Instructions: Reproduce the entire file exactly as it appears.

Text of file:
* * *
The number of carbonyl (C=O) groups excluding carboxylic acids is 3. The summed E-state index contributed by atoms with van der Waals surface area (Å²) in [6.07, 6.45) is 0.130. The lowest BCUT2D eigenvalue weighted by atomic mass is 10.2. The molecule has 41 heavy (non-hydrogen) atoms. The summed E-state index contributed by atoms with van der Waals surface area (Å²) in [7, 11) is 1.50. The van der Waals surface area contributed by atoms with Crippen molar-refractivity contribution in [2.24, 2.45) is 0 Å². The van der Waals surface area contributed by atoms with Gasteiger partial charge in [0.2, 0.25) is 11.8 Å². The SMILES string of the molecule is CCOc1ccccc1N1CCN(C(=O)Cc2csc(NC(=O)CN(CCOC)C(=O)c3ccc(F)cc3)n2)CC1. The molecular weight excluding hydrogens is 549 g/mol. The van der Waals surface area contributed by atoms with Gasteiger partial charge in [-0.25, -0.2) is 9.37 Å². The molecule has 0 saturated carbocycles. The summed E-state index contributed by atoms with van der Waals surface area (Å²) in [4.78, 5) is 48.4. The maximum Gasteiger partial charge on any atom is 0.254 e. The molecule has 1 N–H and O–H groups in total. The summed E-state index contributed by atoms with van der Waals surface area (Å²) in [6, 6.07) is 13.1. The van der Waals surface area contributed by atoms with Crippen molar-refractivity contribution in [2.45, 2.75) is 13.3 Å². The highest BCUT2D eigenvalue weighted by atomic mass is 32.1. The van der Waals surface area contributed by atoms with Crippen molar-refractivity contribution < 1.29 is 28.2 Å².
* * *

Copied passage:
The number of carbonyl (C=O) groups excluding carboxylic acids is 3. The summed E-state index contributed by atoms with van der Waals surface area (Å²) in [6.07, 6.45) is 0.130. The lowest BCUT2D eigenvalue weighted by atomic mass is 10.2. The molecule has 41 heavy (non-hydrogen) atoms. The summed E-state index contributed by atoms with van der Waals surface area (Å²) in [7, 11) is 1.50. The van der Waals surface area contributed by atoms with Crippen molar-refractivity contribution in [2.24, 2.45) is 0 Å². The van der Waals surface area contributed by atoms with Gasteiger partial charge in [0.2, 0.25) is 11.8 Å². The SMILES string of the molecule is CCOc1ccccc1N1CCN(C(=O)Cc2csc(NC(=O)CN(CCOC)C(=O)c3ccc(F)cc3)n2)CC1. The molecular weight excluding hydrogens is 549 g/mol. The van der Waals surface area contributed by atoms with Gasteiger partial charge in [-0.25, -0.2) is 9.37 Å². The molecule has 0 saturated carbocycles. The summed E-state index contributed by atoms with van der Waals surface area (Å²) in [4.78, 5) is 48.4. The maximum Gasteiger partial charge on any atom is 0.254 e. The molecule has 1 N–H and O–H groups in total. The summed E-state index contributed by atoms with van der Waals surface area (Å²) in [6, 6.07) is 13.1. The van der Waals surface area contributed by atoms with Crippen molar-refractivity contribution in [2.45, 2.75) is 13.3 Å². The highest BCUT2D eigenvalue weighted by atomic mass is 32.1. The van der Waals surface area contributed by atoms with Crippen molar-refractivity contribution < 1.29 is 28.2 Å².